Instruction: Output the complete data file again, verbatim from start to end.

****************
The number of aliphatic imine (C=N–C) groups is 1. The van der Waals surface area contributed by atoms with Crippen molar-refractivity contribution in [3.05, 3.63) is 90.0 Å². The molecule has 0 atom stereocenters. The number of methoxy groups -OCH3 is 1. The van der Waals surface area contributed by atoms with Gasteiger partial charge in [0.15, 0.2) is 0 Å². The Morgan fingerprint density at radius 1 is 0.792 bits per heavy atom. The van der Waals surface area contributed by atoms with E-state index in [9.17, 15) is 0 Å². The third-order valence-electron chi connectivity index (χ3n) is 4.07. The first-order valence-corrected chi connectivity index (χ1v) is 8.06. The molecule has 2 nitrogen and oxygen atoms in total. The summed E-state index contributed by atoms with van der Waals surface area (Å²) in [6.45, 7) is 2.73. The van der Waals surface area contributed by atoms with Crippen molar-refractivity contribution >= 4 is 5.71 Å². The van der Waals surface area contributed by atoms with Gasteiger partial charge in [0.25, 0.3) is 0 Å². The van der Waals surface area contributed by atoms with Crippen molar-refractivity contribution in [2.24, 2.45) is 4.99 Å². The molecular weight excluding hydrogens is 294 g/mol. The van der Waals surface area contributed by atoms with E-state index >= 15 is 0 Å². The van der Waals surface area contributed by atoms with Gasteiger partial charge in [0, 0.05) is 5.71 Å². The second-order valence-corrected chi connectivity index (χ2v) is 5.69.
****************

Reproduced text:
The number of aliphatic imine (C=N–C) groups is 1. The van der Waals surface area contributed by atoms with Crippen molar-refractivity contribution in [3.05, 3.63) is 90.0 Å². The molecule has 0 atom stereocenters. The number of methoxy groups -OCH3 is 1. The van der Waals surface area contributed by atoms with Gasteiger partial charge in [0.15, 0.2) is 0 Å². The Morgan fingerprint density at radius 1 is 0.792 bits per heavy atom. The van der Waals surface area contributed by atoms with E-state index in [9.17, 15) is 0 Å². The third-order valence-electron chi connectivity index (χ3n) is 4.07. The first-order valence-corrected chi connectivity index (χ1v) is 8.06. The molecule has 2 nitrogen and oxygen atoms in total. The summed E-state index contributed by atoms with van der Waals surface area (Å²) in [6.45, 7) is 2.73. The van der Waals surface area contributed by atoms with Crippen molar-refractivity contribution >= 4 is 5.71 Å². The van der Waals surface area contributed by atoms with Gasteiger partial charge in [0.25, 0.3) is 0 Å². The van der Waals surface area contributed by atoms with Crippen molar-refractivity contribution in [2.24, 2.45) is 4.99 Å². The molecular weight excluding hydrogens is 294 g/mol. The van der Waals surface area contributed by atoms with E-state index >= 15 is 0 Å². The van der Waals surface area contributed by atoms with Gasteiger partial charge in [0, 0.05) is 5.71 Å². The second-order valence-corrected chi connectivity index (χ2v) is 5.69.